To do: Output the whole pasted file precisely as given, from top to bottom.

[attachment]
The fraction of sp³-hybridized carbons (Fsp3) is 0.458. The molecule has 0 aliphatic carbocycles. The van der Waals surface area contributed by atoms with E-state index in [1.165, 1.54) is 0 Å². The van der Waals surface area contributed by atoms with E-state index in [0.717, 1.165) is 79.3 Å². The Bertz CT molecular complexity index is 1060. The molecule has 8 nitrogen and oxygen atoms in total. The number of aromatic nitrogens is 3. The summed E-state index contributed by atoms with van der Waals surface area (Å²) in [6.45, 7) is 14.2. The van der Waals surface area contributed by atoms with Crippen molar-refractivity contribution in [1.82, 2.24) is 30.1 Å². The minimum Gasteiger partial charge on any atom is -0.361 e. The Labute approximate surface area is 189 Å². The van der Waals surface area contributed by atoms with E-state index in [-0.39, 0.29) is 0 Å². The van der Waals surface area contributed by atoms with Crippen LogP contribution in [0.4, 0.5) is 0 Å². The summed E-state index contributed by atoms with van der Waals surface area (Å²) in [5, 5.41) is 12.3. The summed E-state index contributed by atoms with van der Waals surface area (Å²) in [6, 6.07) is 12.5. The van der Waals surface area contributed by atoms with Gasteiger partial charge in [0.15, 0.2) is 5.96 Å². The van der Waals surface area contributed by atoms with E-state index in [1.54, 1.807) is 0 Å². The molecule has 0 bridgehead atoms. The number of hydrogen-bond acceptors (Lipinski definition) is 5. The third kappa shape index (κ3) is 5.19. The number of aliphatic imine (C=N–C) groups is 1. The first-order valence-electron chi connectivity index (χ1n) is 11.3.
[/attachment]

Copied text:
The fraction of sp³-hybridized carbons (Fsp3) is 0.458. The molecule has 0 aliphatic carbocycles. The van der Waals surface area contributed by atoms with E-state index in [1.165, 1.54) is 0 Å². The van der Waals surface area contributed by atoms with E-state index in [0.717, 1.165) is 79.3 Å². The Bertz CT molecular complexity index is 1060. The molecule has 8 nitrogen and oxygen atoms in total. The number of aromatic nitrogens is 3. The summed E-state index contributed by atoms with van der Waals surface area (Å²) in [6.45, 7) is 14.2. The van der Waals surface area contributed by atoms with Crippen molar-refractivity contribution in [1.82, 2.24) is 30.1 Å². The minimum Gasteiger partial charge on any atom is -0.361 e. The Labute approximate surface area is 189 Å². The van der Waals surface area contributed by atoms with E-state index in [-0.39, 0.29) is 0 Å². The van der Waals surface area contributed by atoms with Crippen LogP contribution in [0.4, 0.5) is 0 Å². The summed E-state index contributed by atoms with van der Waals surface area (Å²) in [5, 5.41) is 12.3. The summed E-state index contributed by atoms with van der Waals surface area (Å²) in [6, 6.07) is 12.5. The van der Waals surface area contributed by atoms with Gasteiger partial charge in [0.15, 0.2) is 5.96 Å². The van der Waals surface area contributed by atoms with E-state index in [1.54, 1.807) is 0 Å². The molecule has 0 bridgehead atoms. The number of hydrogen-bond acceptors (Lipinski definition) is 5. The third kappa shape index (κ3) is 5.19. The number of aliphatic imine (C=N–C) groups is 1. The first-order valence-electron chi connectivity index (χ1n) is 11.3.